A pretty free exchange of ideas and culture seems to exist between the U.S. and Canada. As a college student in Washington right next to the border, I saw the young flock north for its lower legal drinking age and older folks camp at our malls in RVs every weekend so they could bargain shop.
But a few quirks set us apart. Hockey dominates sports headlines up north despite a yearlong strike, pushing U.S. obsessions like the NBA championship to secondary status. They eat french fries with gravy and curds (admittedly more appealing fast food than Australia, where burgers are topped with beets and fried eggs). Meanwhile, a huge majority of Canadians openly mock Americans for reelecting George W. Bush, although some women formed a group offering to marry an apparently large number of U.S. men looking to emigrate after the election.
Now I'm supposed to come up with a jazz-related analogy for this.
After a limited tour of the country and listening to numerous performers, including the scores of free downloadable songs below, I can't say Canada has nearly as distinct a feel as Brazil or African, or even the subtlety of Scandinavia or free-thinking tilt of Poland. There does seem to be less commercially oriented smooth jazz - when Diana Krall and Harry Connick Jr. are top commercial names, compared to Norah Jones and Kenny G, that probably speaks in favor of the northern folks. They also seem to have more European- style trance and electronica, part of the same continental mentality that favors the metric system and futbol over football.
As for the artists of likely interest to "serious" jazz fans, the good news is there aren't many differences. Their roots are in Monk and Miles, like much of the planet, and there's no shortage of forward thinkers. I might argue our best tops their best, but that's at least partially a numbers thing. We have more people and recording contracts.
Thanks to Dubya it now takes a passport to get back from Canada, but thanks to the internet one can listen to performers countrywide without fear of being added to any "no- fly" lists. Typical of giveaways, many are from "emerging" artists of varying talent, but anyone unable to find a few hours of worthwhile listening below has taste issues beyond the scope of any border dispute.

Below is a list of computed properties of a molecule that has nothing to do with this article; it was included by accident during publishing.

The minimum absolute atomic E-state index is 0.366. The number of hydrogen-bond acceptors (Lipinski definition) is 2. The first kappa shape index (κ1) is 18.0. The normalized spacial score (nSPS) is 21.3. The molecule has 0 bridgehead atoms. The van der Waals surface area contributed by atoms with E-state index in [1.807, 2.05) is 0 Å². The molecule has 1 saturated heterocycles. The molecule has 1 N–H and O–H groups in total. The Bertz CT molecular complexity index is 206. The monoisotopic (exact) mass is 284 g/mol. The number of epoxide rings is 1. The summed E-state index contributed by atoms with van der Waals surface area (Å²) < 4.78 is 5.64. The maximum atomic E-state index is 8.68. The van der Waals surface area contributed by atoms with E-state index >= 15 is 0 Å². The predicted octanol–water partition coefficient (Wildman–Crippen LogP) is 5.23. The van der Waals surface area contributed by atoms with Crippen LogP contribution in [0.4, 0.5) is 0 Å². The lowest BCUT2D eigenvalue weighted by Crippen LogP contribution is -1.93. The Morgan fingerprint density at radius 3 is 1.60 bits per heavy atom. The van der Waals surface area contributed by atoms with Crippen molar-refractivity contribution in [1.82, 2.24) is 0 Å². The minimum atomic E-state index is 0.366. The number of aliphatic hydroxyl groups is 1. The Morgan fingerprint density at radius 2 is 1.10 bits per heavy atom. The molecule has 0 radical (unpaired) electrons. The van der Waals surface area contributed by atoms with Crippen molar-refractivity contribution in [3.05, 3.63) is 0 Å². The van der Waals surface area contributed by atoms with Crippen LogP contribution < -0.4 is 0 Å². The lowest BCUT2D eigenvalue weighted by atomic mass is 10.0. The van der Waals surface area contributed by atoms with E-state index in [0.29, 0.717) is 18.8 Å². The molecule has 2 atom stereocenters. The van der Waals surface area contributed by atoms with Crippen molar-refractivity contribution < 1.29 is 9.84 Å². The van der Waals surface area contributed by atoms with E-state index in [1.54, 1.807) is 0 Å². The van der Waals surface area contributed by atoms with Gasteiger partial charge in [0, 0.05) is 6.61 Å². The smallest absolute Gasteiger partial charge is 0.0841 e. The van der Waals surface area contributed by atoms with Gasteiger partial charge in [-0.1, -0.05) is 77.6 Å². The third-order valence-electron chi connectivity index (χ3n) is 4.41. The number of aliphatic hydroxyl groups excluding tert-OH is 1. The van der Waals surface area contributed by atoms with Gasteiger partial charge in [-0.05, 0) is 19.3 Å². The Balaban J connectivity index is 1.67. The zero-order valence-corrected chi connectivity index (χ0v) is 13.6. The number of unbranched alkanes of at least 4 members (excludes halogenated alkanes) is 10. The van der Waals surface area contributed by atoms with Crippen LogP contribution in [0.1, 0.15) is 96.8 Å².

More than 300 free jazz MP3 are available from this Canadian-based, including a healthy selection of the country's musicians. Navigation is simple and descriptions, while promotional, offer good overviews of performers and their work. The Canadian diversity alone is impressive, including contemporary big band by the Absolute Faith Orchestra, trumpeter Brad Turner capturing the spirit of Miles Davis from the '60s on "Caller," Roger Scannura's happy guitar-and-chorus world music on "Caller" and genre-benders like the gritty R&B of guitarist Michael Pickett's "Blues Money."
Swing Is In The Air
Podcasting may be the big "new" thing, but Jacques Émond has been hosting "Swing Is In The Air" in Ottawa for more than 20 years. As a result, the music and commentary of the shows he recently started making available for download are far more interesting than most. Several shows highlight artists appearing at the 2005 Ottawa International Jazz Festival, but there's also themes such as a tribute to saxman Johnny Hodge, profiles of male and female vocalists, and a focus on classic reissues.
The 20 artists here are a bit heavy on the experimental/electronic side, but most live up to the site's "unknowns with talent" concept. Some offer an album's worth of downloads and obtaining them is easier than many similar sites featuring multiple artists: Just go to a group or musician's page and click the download button next to each of the songs. Among the gems is a collection of five modern big band compositions by guitarist Guytare Bergero, accurately described by the site with phrases like "horn section kitsch" and "playful cheer." The Ron Davis Trio offers a light-spirited Oscar Peterson-like sampler, including the African jungle-like romp of "Mark's Mungle" and bright introspection of "Drew Bouree." Fillmore North's eight blues songs range from hard rock to West Coast smooth in nature. Then there's the mixed-quality stuff. Panakronic and Foul do variations on experimental sample/electronic/lyrics, although the latter captures a bit of The Bad Plus-like piano madness on "Owls Aim For The Eyes." Chad Steward's generous Latin collection is mostly thickly arranged smooth/easy listening crooning - but since it's labeled as such few are likely to experience dashed expectations.